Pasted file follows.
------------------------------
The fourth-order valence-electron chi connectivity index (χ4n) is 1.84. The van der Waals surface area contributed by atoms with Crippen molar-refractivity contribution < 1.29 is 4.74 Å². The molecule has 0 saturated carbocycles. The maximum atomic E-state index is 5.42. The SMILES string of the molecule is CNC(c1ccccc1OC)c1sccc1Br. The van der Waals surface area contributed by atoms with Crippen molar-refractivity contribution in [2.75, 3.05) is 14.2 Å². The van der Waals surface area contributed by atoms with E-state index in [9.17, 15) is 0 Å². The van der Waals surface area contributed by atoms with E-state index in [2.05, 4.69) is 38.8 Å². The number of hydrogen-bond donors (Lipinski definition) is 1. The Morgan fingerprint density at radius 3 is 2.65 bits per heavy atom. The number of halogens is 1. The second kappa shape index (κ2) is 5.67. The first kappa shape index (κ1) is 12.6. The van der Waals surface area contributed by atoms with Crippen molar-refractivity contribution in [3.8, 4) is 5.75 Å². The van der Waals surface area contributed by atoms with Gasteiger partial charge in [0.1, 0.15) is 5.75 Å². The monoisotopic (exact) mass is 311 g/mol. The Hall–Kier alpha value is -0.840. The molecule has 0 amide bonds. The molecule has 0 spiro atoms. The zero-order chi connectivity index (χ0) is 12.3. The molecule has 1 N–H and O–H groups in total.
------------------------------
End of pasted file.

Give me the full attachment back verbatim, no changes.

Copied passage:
The fourth-order valence-electron chi connectivity index (χ4n) is 1.84. The van der Waals surface area contributed by atoms with Crippen molar-refractivity contribution < 1.29 is 4.74 Å². The molecule has 0 saturated carbocycles. The maximum atomic E-state index is 5.42. The SMILES string of the molecule is CNC(c1ccccc1OC)c1sccc1Br. The van der Waals surface area contributed by atoms with Crippen molar-refractivity contribution in [2.75, 3.05) is 14.2 Å². The van der Waals surface area contributed by atoms with E-state index in [9.17, 15) is 0 Å². The van der Waals surface area contributed by atoms with E-state index in [2.05, 4.69) is 38.8 Å². The number of hydrogen-bond donors (Lipinski definition) is 1. The Morgan fingerprint density at radius 3 is 2.65 bits per heavy atom. The number of halogens is 1. The second kappa shape index (κ2) is 5.67. The first kappa shape index (κ1) is 12.6. The van der Waals surface area contributed by atoms with Crippen molar-refractivity contribution in [3.8, 4) is 5.75 Å². The van der Waals surface area contributed by atoms with Gasteiger partial charge in [0.1, 0.15) is 5.75 Å². The monoisotopic (exact) mass is 311 g/mol. The Hall–Kier alpha value is -0.840. The molecule has 0 amide bonds. The molecule has 0 spiro atoms. The zero-order chi connectivity index (χ0) is 12.3. The molecule has 1 N–H and O–H groups in total.